This grew out of a frustrating experience I had in trying to find a copy of "Slayers," a great little anime TV show that was released on DVD back in 2000. It hasn't been reissued, so it's hard to find a copy these days. Very hard, I discovered. First, I went to Deep Discount DVD, who listed that they had it in stock until I tried to buy it, at which point they listed it was discontinued. OK, no problem, I went to Ebay, and was greeted with a deluge of bootlegs and questionable releases.
Here's my beef about bootlegs. I have no problem borrowing or using a bootleg or downloaded copy of a television program, movie, or song, but it's usually because I like to try things out before I buy them (or, in the case of music, I don't want to buy an entire CD for one song - but now that iTunes has put an end to that, I see myself buying more individual songs). Truth be told, I've never downloaded a movie and watched it, because I think the quality is so crappy that it's not worth it. I downloaded "Jeremiah," but that was because I didn't have Showtime at the time, and it wasn't available on DVD (I have since acquired both). I think bootlegs, in general, are dishonest. If you really like something enough to want to own it, then buy it legitimately and let the artists get money for it. I'm a little less worried about things like music, because the "artists" see very little in the way of actual album sales. I used to hang out on The Refreshments' fourms a lot, and the band posted there often in the early days of MP3s, Naptster, and that bruhaha. They explained that bands typically see only one or two cents from each record (CD) sale, and that the music companies get the rest. But, CDs are viewed basically as marketing material for concerts, where the band gets a much larger percentage of overall ticket sales. Therefore, the entire recording / CD industry is basically an enormous and bloated moneymaking machine that also happens to serve to fill seats at concerts for the bands.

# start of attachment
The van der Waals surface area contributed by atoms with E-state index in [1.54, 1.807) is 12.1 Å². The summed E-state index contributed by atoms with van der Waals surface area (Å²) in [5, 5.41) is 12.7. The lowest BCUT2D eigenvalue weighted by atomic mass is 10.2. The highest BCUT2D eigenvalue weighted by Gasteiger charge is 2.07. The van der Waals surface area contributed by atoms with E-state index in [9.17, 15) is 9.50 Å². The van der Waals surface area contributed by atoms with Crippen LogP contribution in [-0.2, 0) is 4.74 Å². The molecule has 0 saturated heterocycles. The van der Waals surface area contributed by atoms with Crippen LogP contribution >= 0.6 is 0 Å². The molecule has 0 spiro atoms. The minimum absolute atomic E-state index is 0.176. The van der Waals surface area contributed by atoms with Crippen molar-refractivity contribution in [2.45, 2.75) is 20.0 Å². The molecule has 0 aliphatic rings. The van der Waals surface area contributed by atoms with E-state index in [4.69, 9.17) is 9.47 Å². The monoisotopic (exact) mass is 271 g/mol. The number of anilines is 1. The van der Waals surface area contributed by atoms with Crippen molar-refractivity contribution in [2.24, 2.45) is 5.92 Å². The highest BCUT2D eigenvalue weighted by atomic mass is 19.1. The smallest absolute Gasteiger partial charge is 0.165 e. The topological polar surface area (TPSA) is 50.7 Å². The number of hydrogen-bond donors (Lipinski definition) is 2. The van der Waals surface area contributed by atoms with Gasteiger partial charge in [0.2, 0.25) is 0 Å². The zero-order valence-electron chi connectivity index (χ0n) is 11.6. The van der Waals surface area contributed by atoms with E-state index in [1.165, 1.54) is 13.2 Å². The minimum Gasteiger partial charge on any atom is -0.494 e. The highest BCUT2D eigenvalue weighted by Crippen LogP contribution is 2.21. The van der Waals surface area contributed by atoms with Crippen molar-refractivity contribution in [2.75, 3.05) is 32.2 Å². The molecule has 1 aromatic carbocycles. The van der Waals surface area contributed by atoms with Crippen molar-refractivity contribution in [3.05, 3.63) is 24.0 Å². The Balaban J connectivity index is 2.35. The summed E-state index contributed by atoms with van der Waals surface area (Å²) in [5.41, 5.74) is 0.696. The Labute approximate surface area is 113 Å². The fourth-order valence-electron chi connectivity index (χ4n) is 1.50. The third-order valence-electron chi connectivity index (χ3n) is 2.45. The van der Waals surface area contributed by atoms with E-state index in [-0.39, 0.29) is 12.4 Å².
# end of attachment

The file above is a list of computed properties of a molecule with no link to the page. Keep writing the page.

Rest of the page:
But, things like software really should be purchased, if you're going to use them enough. I owned a pirated copy of Civilization, which is possibly my favorite game of all time. I never would have heard of the game, much less played it, if it weren't for my friend who gave it to me on disk. But, after playing it for several months, I went out and just bought the game. I decided that, hey, a lot of work went into making this really cool game, and if I'm gonna get enjoyment out of it, I'll let the designers eat, too. It's only fair.
Anyway, so a lot of these Slayers DVDs appeared to be boots, which lead me to one of my favorite home theater forums where I asked for advice. They pointed me to two very useful websites: a complete guide to spotting pirate anime, including merchandise other than DVDs, and a site where you can find a list of every anime that's been released on DVD. Both seem to be very good resources.
The also pointed me to a legit seller who had a copy of Slayers.
Friday, February 13, 2004